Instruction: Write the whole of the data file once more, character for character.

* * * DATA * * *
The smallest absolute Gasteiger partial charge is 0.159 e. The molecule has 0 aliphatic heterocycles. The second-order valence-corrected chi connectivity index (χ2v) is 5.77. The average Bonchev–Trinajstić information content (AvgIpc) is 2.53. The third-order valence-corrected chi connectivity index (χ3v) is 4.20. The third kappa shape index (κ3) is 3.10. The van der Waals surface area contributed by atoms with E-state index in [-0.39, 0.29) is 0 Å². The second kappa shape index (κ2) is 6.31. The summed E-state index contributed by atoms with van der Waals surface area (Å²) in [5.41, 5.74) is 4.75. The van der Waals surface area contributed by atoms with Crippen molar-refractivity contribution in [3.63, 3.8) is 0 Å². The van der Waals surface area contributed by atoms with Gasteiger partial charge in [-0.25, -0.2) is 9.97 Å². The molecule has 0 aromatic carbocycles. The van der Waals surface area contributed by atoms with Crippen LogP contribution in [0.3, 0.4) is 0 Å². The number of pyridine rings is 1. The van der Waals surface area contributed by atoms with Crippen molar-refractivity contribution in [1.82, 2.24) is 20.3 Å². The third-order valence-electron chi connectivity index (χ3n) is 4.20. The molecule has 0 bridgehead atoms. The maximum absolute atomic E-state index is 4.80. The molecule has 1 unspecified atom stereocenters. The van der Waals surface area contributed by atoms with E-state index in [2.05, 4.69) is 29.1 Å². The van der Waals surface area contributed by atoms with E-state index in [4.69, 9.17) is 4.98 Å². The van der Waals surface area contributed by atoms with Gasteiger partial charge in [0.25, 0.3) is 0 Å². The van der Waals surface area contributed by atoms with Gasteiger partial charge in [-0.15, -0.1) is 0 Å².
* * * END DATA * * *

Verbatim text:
The smallest absolute Gasteiger partial charge is 0.159 e. The molecule has 0 aliphatic heterocycles. The second-order valence-corrected chi connectivity index (χ2v) is 5.77. The average Bonchev–Trinajstić information content (AvgIpc) is 2.53. The third-order valence-corrected chi connectivity index (χ3v) is 4.20. The third kappa shape index (κ3) is 3.10. The van der Waals surface area contributed by atoms with E-state index in [-0.39, 0.29) is 0 Å². The second kappa shape index (κ2) is 6.31. The summed E-state index contributed by atoms with van der Waals surface area (Å²) in [5.41, 5.74) is 4.75. The van der Waals surface area contributed by atoms with Crippen molar-refractivity contribution in [3.63, 3.8) is 0 Å². The van der Waals surface area contributed by atoms with Gasteiger partial charge in [-0.25, -0.2) is 9.97 Å². The molecule has 0 aromatic carbocycles. The van der Waals surface area contributed by atoms with Crippen LogP contribution in [0.3, 0.4) is 0 Å². The number of pyridine rings is 1. The van der Waals surface area contributed by atoms with Crippen molar-refractivity contribution in [1.82, 2.24) is 20.3 Å². The third-order valence-electron chi connectivity index (χ3n) is 4.20. The molecule has 0 bridgehead atoms. The maximum absolute atomic E-state index is 4.80. The molecule has 1 unspecified atom stereocenters. The van der Waals surface area contributed by atoms with E-state index in [2.05, 4.69) is 29.1 Å². The van der Waals surface area contributed by atoms with E-state index in [4.69, 9.17) is 4.98 Å². The van der Waals surface area contributed by atoms with Gasteiger partial charge in [0.25, 0.3) is 0 Å². The van der Waals surface area contributed by atoms with Gasteiger partial charge in [-0.15, -0.1) is 0 Å².